Comment: Until the likes of Manchester United and Chelsea recognise the value of a successful national team then we are doomed
The argument Greg Dyke must win is not to get his B League accepted but to get the clubs to put the national team at the heart of their thinking
If nothing else Greg Dyke’s FA report has the football community talking. We know what the problem is but if the reaction to Dyke’s big B-Team idea is any guide we remain as far away as ever from a coherent solution to the ills besetting the national game.
Some see our failure to develop players as a coaching issue. Others point to the negative consequences associated with harvesting and stock-piling the best of global talent. Both are relevant, and linked to same structural brick wall into which all attempts to institute change ultimately run.
That is the disconnection between the FA and the Premier League, between the game’s regulatory body and the individual power houses that drive football in this country, the Premier League clubs. The hopes and dreams of the FA are not those of our great footballing institutions.
The clubs have no interest or structural stake in the national team. The priority at Manchester United, Liverpool, Chelsea et al is not to develop players for England but for themselves. If by bringing sundry Adnan Januzajs to Old Trafford at 13 helps United win the league title and Champions League then they will do this to the detriment of the national interest.
It is marvellous that 18-year-old James Wilson has forced his way into the first team at United, but this is entirely co-incidental. He played and scored two on debut against Hull on Tuesday because he was good enough - not because he was English and the product of a national coaching programme delivered under the auspices of the FA.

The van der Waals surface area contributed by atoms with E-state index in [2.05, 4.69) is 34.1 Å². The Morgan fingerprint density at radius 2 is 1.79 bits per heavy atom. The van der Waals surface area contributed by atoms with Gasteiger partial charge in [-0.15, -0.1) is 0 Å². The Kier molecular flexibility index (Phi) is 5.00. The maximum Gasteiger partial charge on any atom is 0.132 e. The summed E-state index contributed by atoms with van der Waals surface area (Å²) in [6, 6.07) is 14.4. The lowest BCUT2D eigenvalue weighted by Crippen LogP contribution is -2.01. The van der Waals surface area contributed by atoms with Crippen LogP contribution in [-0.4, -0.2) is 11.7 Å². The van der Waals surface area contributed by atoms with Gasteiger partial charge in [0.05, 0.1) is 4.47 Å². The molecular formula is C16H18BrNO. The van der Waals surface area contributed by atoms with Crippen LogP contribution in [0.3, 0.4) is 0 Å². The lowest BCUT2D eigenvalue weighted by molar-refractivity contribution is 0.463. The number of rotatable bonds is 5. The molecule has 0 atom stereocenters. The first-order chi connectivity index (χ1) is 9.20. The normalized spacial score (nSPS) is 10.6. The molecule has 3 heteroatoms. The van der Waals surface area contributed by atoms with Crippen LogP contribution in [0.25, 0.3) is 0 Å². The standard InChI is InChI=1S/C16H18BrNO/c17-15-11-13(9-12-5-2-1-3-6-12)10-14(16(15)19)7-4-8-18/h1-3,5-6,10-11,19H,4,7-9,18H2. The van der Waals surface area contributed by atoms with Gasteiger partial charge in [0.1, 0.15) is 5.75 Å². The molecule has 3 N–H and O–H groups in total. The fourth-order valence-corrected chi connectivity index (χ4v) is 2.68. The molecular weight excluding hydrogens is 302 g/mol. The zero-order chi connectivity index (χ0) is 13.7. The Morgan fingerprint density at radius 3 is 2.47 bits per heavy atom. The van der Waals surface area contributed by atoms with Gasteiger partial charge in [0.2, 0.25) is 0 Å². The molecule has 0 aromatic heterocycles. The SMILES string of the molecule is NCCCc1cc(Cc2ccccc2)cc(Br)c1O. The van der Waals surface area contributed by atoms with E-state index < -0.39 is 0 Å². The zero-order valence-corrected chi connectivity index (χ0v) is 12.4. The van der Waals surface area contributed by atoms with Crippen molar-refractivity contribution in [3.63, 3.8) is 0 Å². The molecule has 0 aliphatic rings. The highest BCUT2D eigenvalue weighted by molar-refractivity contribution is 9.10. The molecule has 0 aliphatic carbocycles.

The FA are certainly addressing the issue of coaching. Already there are more coaches registered to the FA’s Licenced Club than any other national grass-roots scheme in the world, 30,000 and counting.
There is a will and a strategy at St George’s Park both to improve the quality of coaching and to raise the profile of the role. This is happening now, today, under the aegis of Jamie Houchen, the head of FA Learning. But it is not linked strategically or structurally to coaching schemes at Premier League clubs.
In Germany the Bundesliga is subservient to the German FA. The football pyramid in Germany has the FA at its summit co-ordinating all aspects of the game. A decade ago after the failure of the German national team at Euro 2000 the clubs fell into line behind radical proposals aimed at transforming national fortunes. The result is a vibrant domestic league and a successful Germany team.
Until the Premier League and the clubs recognise the value of a successful national team in England then we are doomed. The argument Dyke must win is not to get his B League accepted but to get the clubs to put the national team at the heart of their thinking, to care about it and to support it.
Without their consent, their resources, their help, there is no England team. At the moment the identity of English football is carved through our clubs. England equals Chelsea, Arsenal, United, Manchester City, etc not the three lions. Those days are long gone.
Dyke is to be applauded for trying to get them back. Deride his ideas all you want, but he is not the problem. The problem is a Premier League that is way too popular and successful for England’s good.
And that juggernaut, sadly, just ain’t for turning.
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